Heliports would be explicitly allowed in a business district
By KEVIN BONESKE
Explicitly stating in the Oneida County code that a heliport associated with a licensed healthcare facility is an allowable conditional use in a business district had undercurrents surface related to the proposal by the Marshfield Clinic to build a 72,000-square-foot hospital addition to its current clinic in Minocqua when the County Board met Tuesday.
County supervisors eventually approved a resolution that included wording allowing heliports after rejecting two amendments offered by supervisor Jack Sorensen, who sought to prohibit the construction of a heliport within a quarter-mile of an existing area with single-family residential housing and then sought to add language requiring Federal Aviation Administration approval before the start of heliport construction.
Only four of the 18 supervisors present backed the amendment restricting a heliport near a single-family residential district and just six voted for the language related to FAA approval prior to construction.
Those against both amendments included supervisor Billy Fried, who like Sorensen is a member of the county’s Planning and Development Committee, which had voted 3-2 against amendments Sorensen previously introduced to the resolution.
Fried noted issues Sorensen raised such as safety and noise are looked at by the committee when it considers a conditional use permit like the one the Marshfield Clinic has applied for to build the hospital addition, while those granted permits are required to comply with the applicable state and federal law.
County planning and zoning director Karl Jennrich provided supervisors with a memo in which he requested an amendment to the zoning code to clarify that a hospital would be allowed as a conditional use in a business district.
Though a zoning code revision in 2000 didn’t explicitly incorporate the administrative and conditional uses for business districts that had been in effect in the county dating back to the 1950s, Jennrich is on record as stating a hospital would be a permitted or conditional use for how the Marshfield Clinic property in Minocqua is currently zoned.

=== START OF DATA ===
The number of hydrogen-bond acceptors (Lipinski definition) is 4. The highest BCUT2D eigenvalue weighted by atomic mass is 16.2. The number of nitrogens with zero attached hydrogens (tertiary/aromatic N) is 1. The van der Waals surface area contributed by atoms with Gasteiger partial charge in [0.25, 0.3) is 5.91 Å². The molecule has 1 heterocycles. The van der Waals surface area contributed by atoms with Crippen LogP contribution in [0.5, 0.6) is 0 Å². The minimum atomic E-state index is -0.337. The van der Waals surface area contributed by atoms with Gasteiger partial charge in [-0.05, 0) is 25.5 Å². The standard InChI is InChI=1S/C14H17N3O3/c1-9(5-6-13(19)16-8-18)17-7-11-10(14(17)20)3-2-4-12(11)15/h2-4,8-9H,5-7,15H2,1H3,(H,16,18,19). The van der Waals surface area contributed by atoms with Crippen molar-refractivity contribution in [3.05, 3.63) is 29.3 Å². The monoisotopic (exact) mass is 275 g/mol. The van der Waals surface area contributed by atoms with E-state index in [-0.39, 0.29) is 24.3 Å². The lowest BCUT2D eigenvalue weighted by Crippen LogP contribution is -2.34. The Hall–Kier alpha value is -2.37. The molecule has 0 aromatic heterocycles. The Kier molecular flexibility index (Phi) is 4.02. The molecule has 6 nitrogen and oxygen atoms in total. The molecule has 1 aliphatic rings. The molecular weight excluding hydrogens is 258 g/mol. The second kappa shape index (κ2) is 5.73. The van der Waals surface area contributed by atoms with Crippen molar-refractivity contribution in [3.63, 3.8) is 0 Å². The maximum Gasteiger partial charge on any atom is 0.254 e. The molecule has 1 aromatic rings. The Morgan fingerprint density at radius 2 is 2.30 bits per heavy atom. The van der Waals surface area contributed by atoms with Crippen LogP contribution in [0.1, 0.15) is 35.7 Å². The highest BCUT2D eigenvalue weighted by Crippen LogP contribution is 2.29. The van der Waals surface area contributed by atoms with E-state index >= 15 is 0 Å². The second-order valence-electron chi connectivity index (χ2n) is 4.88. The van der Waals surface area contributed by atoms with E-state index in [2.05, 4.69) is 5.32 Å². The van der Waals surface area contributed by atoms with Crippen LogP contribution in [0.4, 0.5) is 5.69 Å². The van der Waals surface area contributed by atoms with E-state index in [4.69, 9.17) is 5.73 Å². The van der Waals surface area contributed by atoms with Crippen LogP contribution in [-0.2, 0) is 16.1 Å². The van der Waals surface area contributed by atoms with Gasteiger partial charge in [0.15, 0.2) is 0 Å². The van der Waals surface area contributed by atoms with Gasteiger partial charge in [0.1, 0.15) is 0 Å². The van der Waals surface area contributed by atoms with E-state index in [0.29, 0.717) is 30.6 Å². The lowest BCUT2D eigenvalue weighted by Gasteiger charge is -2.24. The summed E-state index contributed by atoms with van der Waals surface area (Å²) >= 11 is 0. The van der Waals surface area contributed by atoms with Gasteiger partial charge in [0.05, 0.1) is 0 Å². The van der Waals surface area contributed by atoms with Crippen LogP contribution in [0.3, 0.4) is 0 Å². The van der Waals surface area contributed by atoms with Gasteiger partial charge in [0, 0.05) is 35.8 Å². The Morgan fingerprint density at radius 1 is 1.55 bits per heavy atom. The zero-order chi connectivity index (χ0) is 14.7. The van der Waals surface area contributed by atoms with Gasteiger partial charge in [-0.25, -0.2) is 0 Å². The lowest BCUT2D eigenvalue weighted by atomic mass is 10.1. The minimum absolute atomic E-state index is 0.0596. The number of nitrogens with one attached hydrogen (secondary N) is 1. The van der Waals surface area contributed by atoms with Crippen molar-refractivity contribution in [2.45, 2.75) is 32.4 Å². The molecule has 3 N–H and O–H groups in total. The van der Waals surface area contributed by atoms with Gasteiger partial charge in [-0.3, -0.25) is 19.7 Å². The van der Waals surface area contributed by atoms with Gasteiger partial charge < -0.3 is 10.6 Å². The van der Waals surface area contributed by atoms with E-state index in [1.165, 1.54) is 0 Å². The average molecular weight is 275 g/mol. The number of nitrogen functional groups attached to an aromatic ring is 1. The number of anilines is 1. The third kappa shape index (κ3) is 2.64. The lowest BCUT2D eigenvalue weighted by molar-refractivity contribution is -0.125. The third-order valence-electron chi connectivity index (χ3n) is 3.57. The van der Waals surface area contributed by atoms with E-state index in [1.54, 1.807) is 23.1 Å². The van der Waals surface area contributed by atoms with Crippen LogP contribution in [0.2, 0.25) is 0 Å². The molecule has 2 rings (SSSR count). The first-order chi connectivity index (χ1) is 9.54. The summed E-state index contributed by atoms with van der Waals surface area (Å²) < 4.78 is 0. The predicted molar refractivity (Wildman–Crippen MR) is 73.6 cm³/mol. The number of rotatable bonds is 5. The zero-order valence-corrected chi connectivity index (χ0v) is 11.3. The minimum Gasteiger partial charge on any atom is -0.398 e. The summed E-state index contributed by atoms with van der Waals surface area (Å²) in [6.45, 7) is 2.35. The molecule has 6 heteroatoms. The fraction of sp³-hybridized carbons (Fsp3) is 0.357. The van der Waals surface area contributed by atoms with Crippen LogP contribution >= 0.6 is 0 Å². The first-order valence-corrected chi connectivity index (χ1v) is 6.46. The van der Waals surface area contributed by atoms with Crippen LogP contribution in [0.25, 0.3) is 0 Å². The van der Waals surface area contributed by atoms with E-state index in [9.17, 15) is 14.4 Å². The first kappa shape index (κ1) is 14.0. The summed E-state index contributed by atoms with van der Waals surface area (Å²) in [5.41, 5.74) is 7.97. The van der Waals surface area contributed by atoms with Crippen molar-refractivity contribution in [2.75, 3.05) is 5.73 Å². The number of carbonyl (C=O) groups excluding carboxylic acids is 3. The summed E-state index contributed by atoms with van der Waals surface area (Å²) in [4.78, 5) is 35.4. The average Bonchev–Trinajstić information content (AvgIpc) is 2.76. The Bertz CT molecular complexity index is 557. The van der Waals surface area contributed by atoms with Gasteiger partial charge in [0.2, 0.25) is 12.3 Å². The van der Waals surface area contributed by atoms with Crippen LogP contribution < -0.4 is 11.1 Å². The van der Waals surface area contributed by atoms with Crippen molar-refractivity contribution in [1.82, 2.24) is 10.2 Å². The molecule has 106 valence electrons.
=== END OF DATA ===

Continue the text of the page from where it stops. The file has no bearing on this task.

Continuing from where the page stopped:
He has also noted the question as to whether the property is zoned properly would become a “moot point” upon those changes being made to the county’s zoning code.
A public hearing before the Planning and Development Committee to consider the application from the Marshfield Clinic has been scheduled for April 27 at 6 p.m. in the Minocqua Center gymnasium.
The Marshfield Clinic is seeking a conditional use permit for a hospital that would have a surgery center, 12 in-patient beds, emergency room, imaging and lab. The proposed single-story addition, which has an estimated price tag from $30-35 million, would be built to the southwest of the existing clinic and designed for potential future expansion, vertically and horizontally, according to the permit application.
The proposal received the backing of both the Minocqua Plan Commission and the Town Board after both bodies heard from supporters and opponents before the permit application was forwarded to the county’s Planning and Development Committee, which could give final approval to the permit.
If approved, the project would place another hospital in the Minocqua-Woodruff area in close proximity to the existing Howard Young Medical Center that is part of Ministry Health Care and owned by Ascension. Representatives of HYMC have expressed objections to the Marshfield Clinic’s proposal. HYMC also has its own multi-million-dollar renovation and construction project in the works.
In addition to the potential effect the hospital addition could have on competition between the two healthcare organizations, HYMC also raised the issue of zoning as to whether it allows such a project. Representatives of both the Marshfield Clinic and HYMC were at Tuesday’s County Board meeting to address the heliport issue contained in the resolution approved by 17 of the 18 supervisors present with Sorensen casting the lone dissenting vote.